The Federal Reserve recently approved its tenth interest rate hike since March 2022. That action, compounded with a tumultuous banking environment including three midsize banks fails, has the Feds own economists warning of a mild recession.
That said, talk of a significant economic downturn is off the table for now. There’s a softening in price increases across the board, though housing costs and medical care have remained high. Supply chain issues seem to be worsening again as builders start more homes to keep up with demand. What’s fueling this demand? Payroll processing firm ADP reports that hiring by private sector companies increased by 296,000 jobs in April, far exceeding expectations.
The Gross Domestic Product (GDP), the total of all value added created in an economy, grew in the first quarter of 2023 at 1.1%. During the same period, personal consumption expenditures improved by 3.7% on an annual basis which means that consumers spent more on major discretionary items, such as motor vehicles, and everyday discretionary items like restaurants and shopping. Strong labor and housing markets are boosting an otherwise mediocre economy.
After cooling off in the latter half of 2022, the US housing market has remained strong by historical standards despite high interest rates and recession fears. Sales of new single-family homes jumped to a one year high in March to a seasonally adjusted annual rate of 683,000 units, the highest level since March 2022, and well above projections of 630,000 units. New home sales are counted at the execution of the sales contract and are considered a leading indicator of the housing market. Other lead indicators include a five-month high in building permits, and an uptick in builder sentiment.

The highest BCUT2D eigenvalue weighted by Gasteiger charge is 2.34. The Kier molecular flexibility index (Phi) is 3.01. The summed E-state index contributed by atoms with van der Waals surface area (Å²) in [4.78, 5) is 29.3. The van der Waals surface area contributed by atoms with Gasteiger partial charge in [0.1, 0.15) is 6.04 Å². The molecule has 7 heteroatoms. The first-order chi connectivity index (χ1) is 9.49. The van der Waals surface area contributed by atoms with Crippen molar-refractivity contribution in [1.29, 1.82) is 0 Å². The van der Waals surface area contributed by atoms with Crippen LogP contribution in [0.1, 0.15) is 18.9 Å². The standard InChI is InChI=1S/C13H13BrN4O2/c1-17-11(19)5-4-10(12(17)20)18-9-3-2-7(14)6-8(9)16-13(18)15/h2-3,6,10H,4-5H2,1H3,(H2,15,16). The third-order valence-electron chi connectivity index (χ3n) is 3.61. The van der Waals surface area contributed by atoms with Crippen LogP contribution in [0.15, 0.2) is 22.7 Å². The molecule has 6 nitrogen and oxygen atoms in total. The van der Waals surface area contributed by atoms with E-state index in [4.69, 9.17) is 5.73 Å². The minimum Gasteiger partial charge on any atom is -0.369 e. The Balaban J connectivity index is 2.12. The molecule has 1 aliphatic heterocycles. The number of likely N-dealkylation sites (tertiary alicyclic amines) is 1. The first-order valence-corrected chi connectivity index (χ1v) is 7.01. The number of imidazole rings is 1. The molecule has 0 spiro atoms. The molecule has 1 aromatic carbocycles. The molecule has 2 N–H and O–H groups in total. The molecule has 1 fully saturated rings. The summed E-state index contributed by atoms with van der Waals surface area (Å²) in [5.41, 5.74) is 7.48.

Limited inventory continues to squeeze the housing market. Roughly 30% fewer new homes were listed this spring when compared to a few years ago. Likewise, the Alabama Association of Realtors reports that March listings declined for the fourth consecutive month entering the peak spring season. This shortage has led to the resurgence of bidding wars and homes selling for above the asking price and nearly half of homes on the market are selling within two weeks, according to Redfin. While the volume of sales has subsided since last spring, nationwide prices in March were 3% higher than last year.
A lot of factors are at play in today’s housing market. On the one hand, major life events, such as marriage, children, divorce, and death, prompt the need to move. On the other hand, ultra-low interest rates over the past few years are causing homeowners to stay put. The result? There are more buyers than sellers which means competition for new and existing homes remains fierce.